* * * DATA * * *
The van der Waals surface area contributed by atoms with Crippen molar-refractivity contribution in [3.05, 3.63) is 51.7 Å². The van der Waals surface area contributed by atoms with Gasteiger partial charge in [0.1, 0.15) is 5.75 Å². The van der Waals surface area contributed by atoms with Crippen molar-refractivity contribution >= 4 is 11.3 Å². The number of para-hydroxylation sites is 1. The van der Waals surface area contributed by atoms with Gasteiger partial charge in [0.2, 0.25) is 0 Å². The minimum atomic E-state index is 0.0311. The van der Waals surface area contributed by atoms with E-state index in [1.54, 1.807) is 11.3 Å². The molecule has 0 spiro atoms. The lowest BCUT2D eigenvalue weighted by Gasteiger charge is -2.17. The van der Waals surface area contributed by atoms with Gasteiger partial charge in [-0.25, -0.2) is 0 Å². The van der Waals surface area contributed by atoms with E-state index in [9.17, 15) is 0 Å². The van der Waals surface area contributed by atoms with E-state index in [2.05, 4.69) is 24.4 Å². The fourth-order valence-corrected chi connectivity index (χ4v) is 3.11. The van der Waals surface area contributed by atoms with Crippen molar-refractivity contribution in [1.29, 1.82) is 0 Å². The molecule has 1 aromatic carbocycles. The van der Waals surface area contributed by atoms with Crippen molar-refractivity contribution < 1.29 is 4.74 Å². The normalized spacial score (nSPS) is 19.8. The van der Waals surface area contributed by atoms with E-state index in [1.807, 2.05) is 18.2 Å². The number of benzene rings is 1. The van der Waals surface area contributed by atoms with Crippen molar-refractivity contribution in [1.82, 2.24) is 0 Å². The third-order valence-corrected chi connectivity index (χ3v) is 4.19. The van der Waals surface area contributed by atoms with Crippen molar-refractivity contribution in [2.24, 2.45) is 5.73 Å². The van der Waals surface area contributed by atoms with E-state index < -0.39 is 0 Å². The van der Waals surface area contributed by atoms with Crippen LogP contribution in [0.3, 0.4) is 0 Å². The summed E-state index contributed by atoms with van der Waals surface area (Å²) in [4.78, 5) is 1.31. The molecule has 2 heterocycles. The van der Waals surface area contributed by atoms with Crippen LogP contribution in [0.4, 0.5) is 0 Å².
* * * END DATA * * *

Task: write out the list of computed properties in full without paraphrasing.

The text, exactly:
The van der Waals surface area contributed by atoms with Crippen molar-refractivity contribution in [3.05, 3.63) is 51.7 Å². The van der Waals surface area contributed by atoms with Gasteiger partial charge in [0.1, 0.15) is 5.75 Å². The van der Waals surface area contributed by atoms with Crippen molar-refractivity contribution >= 4 is 11.3 Å². The number of para-hydroxylation sites is 1. The van der Waals surface area contributed by atoms with Gasteiger partial charge in [0.2, 0.25) is 0 Å². The minimum atomic E-state index is 0.0311. The van der Waals surface area contributed by atoms with E-state index in [1.54, 1.807) is 11.3 Å². The molecule has 0 spiro atoms. The lowest BCUT2D eigenvalue weighted by Gasteiger charge is -2.17. The van der Waals surface area contributed by atoms with Gasteiger partial charge in [-0.25, -0.2) is 0 Å². The van der Waals surface area contributed by atoms with E-state index in [9.17, 15) is 0 Å². The van der Waals surface area contributed by atoms with E-state index in [2.05, 4.69) is 24.4 Å². The fourth-order valence-corrected chi connectivity index (χ4v) is 3.11. The van der Waals surface area contributed by atoms with Crippen molar-refractivity contribution in [1.29, 1.82) is 0 Å². The molecule has 1 aromatic carbocycles. The van der Waals surface area contributed by atoms with Crippen molar-refractivity contribution < 1.29 is 4.74 Å². The normalized spacial score (nSPS) is 19.8. The van der Waals surface area contributed by atoms with E-state index in [1.807, 2.05) is 18.2 Å². The number of benzene rings is 1. The van der Waals surface area contributed by atoms with Crippen molar-refractivity contribution in [1.82, 2.24) is 0 Å². The third-order valence-corrected chi connectivity index (χ3v) is 4.19. The van der Waals surface area contributed by atoms with Crippen molar-refractivity contribution in [2.24, 2.45) is 5.73 Å². The van der Waals surface area contributed by atoms with E-state index < -0.39 is 0 Å². The van der Waals surface area contributed by atoms with Crippen LogP contribution in [0.3, 0.4) is 0 Å². The summed E-state index contributed by atoms with van der Waals surface area (Å²) in [4.78, 5) is 1.31. The molecule has 2 heterocycles. The van der Waals surface area contributed by atoms with Crippen LogP contribution in [0.4, 0.5) is 0 Å².